Treasury gives banks multi-billion tax break windfall
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Below are one-paragraph excerpts of important news articles you may have missed. These news articles include revealing information on the huge tax break windfall provided to the biggest bailed-out banks, a secret order enabling Special Operations worldwide, the swarm of lobbyists at the Treasury seeking bailout monies for a wide range of corporations, and more. Each excerpt is taken verbatim from the major media website listed at the link provided. If any link fails to function, click here. Key sentences are highlighted for those with limited time. By choosing to educate ourselves and to spread the word, we can and will build a brighter future.
Treasury gives banks multi-billion tax break windfall
Some of the nation's biggest banks are in for a windfall – on top of the $700 billion government bailout – thanks to a new tax policy quietly issued by the Treasury Department. The notice gives big tax breaks to companies that acquire struggling banks hit hard by the mortgage crisis. In some cases, the tax breaks could exceed the cost of acquiring the banks, according to analyses by private tax experts. The change could cost the Treasury as much as $140 billion by enabling firms that acquire struggling banks to use more losses incurred by those banks to offset their own taxable profits. San Francisco's Wells Fargo & Co., which made a bid to acquire Wachovia Corp. just days after the notice was issued, stands to reap about $20 billion in additional tax savings because of the change, according to the analyses. Wells Fargo paid $14.8 billion in a stock deal to buy Wachovia. The notice was issued Sept. 30 as Congress debated the $700 billion bailout plan. Some members of Congress are upset that such a sweeping tax change was issued with no public hearings or congressional input. "I am concerned that the notice, which was never debated by Congress, could end up costing taxpayers tens of billions of more dollars on top of the hundreds of billions of dollars already approved by Congress in the financial rescue plan," Sen. Chuck Schumer, D-N.Y., said in a letter last week to Treasury Secretary Henry Paulson. Some tax lawyers questioned the legality of the notice. Before the notice was issued, the merged bank could write off only a limited amount of the losses. The notice removed those restrictions, enabling the acquiring banks to make huge reductions in their tax liabilities.
Note: With no limitations placed on the nine biggest banks receiving many billions of dollars in bailout money, they are free to buy up smaller banks. And they will likely receive huge tax breaks, sometimes even greater than the purchase price, for doing so! For many revealing, reliable reports on the Wall Street bailout, click here.
Secret Order Lets U.S. Raid Al Qaeda
The United States military since 2004 has used broad, secret authority to carry out nearly a dozen previously undisclosed attacks against Al Qaeda and other militants in Syria, Pakistan and elsewhere. These military raids, typically carried out by Special Operations forces, were authorized by a classified order that Defense Secretary Donald H. Rumsfeld signed in the spring of 2004 with the approval of President Bush. The secret order gave the military new authority to attack the Qaeda terrorist network anywhere in the world, and a more sweeping mandate to conduct operations in countries not at war with the United States. In 2006, for example, a Navy Seal team raided a suspected militants’ compound in the Bajaur region of Pakistan. Some of the military missions have been conducted in close coordination with the C.I.A.. In others, like the Special Operations raid in Syria on Oct. 26 of this yea r, the military commandos acted in support of C.I.A.-directed operations. Apart from the 2006 raid into Pakistan, the American officials refused to describe in detail what they said had been nearly a dozen previously undisclosed attacks, except to say they had been carried out in Syria, Pakistan and other countries. The new authority was spelled out in a classified document called “Al Qaeda Network Exord,” or execute order. The 2004 order identifies 15 to 20 countries, including Syria, Pakistan, Yemen, Saudi Arabia and several other Persian Gulf states.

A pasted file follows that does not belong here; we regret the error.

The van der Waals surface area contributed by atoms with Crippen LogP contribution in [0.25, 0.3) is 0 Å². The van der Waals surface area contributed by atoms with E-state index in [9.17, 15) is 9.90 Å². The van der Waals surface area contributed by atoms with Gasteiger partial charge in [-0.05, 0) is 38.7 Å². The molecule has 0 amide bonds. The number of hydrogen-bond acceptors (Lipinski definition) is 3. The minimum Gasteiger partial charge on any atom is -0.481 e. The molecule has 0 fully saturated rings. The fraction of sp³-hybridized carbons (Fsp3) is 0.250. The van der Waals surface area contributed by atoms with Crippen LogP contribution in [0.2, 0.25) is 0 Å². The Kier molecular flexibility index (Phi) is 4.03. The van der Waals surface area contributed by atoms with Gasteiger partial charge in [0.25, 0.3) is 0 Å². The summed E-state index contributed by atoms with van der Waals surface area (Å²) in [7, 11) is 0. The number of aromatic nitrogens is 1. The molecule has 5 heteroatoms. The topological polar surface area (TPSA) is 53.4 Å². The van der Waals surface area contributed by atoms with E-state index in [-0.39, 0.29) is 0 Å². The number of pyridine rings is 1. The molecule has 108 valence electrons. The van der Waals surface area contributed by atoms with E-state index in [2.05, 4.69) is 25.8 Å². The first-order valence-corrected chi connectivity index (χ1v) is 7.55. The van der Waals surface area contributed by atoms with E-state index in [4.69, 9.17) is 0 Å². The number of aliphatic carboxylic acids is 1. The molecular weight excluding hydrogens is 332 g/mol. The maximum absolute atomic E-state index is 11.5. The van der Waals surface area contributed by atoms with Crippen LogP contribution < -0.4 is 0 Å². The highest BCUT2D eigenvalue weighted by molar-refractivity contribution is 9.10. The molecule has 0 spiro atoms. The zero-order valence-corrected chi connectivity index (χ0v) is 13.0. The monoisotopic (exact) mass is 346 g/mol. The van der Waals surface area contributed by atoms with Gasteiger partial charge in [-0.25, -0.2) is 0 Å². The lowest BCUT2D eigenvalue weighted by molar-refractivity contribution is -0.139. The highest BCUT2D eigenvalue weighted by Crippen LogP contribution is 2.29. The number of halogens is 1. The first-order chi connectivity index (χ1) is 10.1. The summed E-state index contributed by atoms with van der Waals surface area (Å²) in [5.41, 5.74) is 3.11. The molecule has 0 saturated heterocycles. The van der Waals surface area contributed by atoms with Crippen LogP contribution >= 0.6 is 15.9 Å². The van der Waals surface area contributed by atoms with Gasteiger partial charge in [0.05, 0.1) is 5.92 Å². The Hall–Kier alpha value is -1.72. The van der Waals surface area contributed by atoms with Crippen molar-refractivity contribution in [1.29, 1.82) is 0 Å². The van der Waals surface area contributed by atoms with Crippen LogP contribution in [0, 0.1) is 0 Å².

Note: For key reports on government secrecy from major media sources, click here.
Lobbyists Swarm the Treasury for Piece of Bailout Pie
When the government said it would spend $700 billion to rescue the nation’s financial industry, it seemed to be an ocean of money. But after one of the biggest lobbying free-for-alls in memory, it suddenly looks like a dwindling pool. Many new supplicants are lining up for an infusion of capital as billions of dollars are channeled to other beneficiaries like the American International Group, and possibly soon American Express. Of the initial $350 billion that Congress freed up, out of the $700 billion in bailout money contained in the law that passed last month, the Treasury Department has committed all but $60 billion. The shrinking pie — and the growing uncertainty over who qualifies — has thrown Washington’s legal and lobbying establishment into a mad scramble. The Treasury Department is under siege by an army of hired guns for banks, savings and loan associations and insurers — as well as for [ot her more] improbable candidates. The lobbying frenzy worries many traditional bankers — the original targets of the rescue program — who fear that it could blur, or even undermine, the government’s effort to stabilize the financial system after its worst crisis since the 1930s. Adding to the frenzy is the possibility that the next Congress and White House could change the rules further. President-elect Barack Obama has added his voice by proposing that the struggling automakers get federal aid, which could mean giving them access to the fund. Meanwhile, the list of candidates for a piece of the bailout keeps growing. American Express won approval Monday to transform itself into a bank holding company, making the giant marketer of credit cards eligible for an infusion.